A typical counter argument is many heterosexual couples cannot have children, so why should homosexual couples be treated differently from them? But again, this goes back to the purpose of marriage. In order to affirm that the purpose of marriage is principally about procreation, all that is needed is to define marriage as a union between a man and a woman, and the implication is implicit. By extending marriage to homosexual couples the implication is lost.
Gay marriage advocates also argue that all the virtues found in heterosexual relationships are also found in homosexual ones. And on that ground equal treatment should be extended to homosexual relationships. But to what extent are homosexual relationships similar to heterosexual ones?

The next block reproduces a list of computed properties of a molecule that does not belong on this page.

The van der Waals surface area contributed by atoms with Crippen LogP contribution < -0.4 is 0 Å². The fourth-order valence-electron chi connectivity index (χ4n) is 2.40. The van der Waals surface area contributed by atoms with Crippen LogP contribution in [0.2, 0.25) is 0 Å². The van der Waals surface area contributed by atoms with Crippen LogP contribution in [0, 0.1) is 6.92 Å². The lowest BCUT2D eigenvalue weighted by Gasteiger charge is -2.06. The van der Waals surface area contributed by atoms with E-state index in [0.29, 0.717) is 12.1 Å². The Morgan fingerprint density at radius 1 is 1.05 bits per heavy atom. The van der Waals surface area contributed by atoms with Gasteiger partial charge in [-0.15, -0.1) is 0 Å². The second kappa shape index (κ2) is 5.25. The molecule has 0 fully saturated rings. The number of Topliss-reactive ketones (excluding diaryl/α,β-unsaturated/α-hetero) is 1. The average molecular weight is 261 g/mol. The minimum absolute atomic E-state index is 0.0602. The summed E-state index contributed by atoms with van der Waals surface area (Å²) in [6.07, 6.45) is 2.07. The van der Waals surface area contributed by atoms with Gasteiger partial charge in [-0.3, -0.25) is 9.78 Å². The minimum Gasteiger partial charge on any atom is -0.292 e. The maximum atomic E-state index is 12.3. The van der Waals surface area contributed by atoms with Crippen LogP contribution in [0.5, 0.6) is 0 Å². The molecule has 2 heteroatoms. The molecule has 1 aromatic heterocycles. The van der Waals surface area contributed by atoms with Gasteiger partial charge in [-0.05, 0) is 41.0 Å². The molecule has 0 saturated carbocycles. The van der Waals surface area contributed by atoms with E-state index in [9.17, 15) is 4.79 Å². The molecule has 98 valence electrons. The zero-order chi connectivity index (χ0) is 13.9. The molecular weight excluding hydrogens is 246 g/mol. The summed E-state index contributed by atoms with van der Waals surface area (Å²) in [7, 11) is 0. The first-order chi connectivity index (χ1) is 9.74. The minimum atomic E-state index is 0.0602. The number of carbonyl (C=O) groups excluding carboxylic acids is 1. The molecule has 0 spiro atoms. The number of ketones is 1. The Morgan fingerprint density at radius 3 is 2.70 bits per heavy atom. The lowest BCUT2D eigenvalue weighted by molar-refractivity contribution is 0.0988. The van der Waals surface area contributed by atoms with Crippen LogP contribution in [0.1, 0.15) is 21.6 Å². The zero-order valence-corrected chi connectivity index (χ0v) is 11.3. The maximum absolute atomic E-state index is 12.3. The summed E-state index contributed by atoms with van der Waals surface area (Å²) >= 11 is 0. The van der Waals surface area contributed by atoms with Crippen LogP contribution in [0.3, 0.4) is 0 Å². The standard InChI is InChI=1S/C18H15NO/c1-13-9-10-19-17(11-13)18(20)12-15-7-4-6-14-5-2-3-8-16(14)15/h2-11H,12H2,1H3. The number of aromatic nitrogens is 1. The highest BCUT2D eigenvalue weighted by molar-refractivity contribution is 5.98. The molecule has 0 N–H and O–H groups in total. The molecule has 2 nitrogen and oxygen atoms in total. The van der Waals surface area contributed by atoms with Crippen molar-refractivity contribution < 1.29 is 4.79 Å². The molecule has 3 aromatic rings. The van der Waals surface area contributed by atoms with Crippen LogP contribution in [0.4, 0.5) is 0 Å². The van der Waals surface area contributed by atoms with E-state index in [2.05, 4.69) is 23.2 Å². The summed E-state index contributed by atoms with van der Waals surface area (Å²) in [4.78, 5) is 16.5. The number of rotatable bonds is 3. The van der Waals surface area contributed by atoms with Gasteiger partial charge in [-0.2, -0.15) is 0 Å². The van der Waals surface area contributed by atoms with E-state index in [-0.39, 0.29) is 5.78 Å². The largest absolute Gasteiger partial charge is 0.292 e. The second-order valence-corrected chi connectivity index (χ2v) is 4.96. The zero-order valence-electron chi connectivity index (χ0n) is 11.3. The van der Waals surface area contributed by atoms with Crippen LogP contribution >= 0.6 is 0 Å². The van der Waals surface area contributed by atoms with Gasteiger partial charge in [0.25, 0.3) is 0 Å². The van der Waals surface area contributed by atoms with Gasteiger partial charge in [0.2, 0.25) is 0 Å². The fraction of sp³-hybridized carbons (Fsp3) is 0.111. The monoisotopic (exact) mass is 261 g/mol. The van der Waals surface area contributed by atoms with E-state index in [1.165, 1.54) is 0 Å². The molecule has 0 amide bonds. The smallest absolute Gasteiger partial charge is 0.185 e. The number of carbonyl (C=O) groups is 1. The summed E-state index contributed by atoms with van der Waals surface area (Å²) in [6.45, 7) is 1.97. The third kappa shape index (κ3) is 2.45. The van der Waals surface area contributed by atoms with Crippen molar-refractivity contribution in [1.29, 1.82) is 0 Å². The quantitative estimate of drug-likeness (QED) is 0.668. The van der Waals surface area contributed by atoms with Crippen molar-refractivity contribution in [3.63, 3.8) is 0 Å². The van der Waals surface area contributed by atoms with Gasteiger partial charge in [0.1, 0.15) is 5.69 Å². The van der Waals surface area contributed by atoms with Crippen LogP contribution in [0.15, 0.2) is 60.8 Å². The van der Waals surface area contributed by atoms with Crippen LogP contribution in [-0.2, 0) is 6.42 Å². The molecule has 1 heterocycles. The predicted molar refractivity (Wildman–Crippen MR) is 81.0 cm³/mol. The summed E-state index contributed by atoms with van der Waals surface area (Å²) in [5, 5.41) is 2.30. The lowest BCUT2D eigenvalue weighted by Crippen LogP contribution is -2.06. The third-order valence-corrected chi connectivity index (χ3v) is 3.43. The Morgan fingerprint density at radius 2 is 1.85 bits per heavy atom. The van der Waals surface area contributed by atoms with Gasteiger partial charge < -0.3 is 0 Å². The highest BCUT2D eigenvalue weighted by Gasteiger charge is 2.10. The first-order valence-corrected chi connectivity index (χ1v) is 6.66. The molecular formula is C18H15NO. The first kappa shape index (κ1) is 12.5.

Marriage is an institution well suited to heterosexual relationships. Most happily married men would probably agree that marriage has had a civilizing effect on them—most of my male friends are married and they would probably agree with that. The principle cause of the stabilizing effect is simple. Marriage exists as a way for a man and women to commit to each other; traditionally a marriage had no legal force until it was consummated; and consummation implies procreation. Let’s face it, men are turned on visually and easily; women aren’t like that. To put it crudely, if a guy really likes a girl and wants her “favors,” generally speaking, she won’t until he has committed himself to her. So in its very nature heterosexual sexuality has a committing influence on men, and thus a stabilizing effect in heterosexual relationships. Marriage is a way for a man to commit himself legally. Given that the man has invested himself emotionally he feels responsible for his wife and kids. The difficulty for homosexual relationships is that it doesn’t work this way. There is no divergent sexuality. This is especially true for homosexual men, who’s sex drive is just as strong as any man’s. (I can’t speak for the female sex drive.) Homosexual emotional and sexual longings are just as real as heterosexual ones. Men are turned on visually and easily—that’s how we are. But in this case no one is left with a baby if the other partner leaves, and there is no difference in sex drive promoting a prior commitment. Homosexual feelings lack the stabilizing effect that arises from the divergent male-female sexuality. One might argue that marriage would provide a kind of stabilizing effect for homosexuals. But I am unconvinced. If homosexual orientation is driven by nature, and I’m convinced that for many it is, marriage won’t change that. Marriage wont change same sex sexual dynamics. So the natural instability of homosexual relationships remains.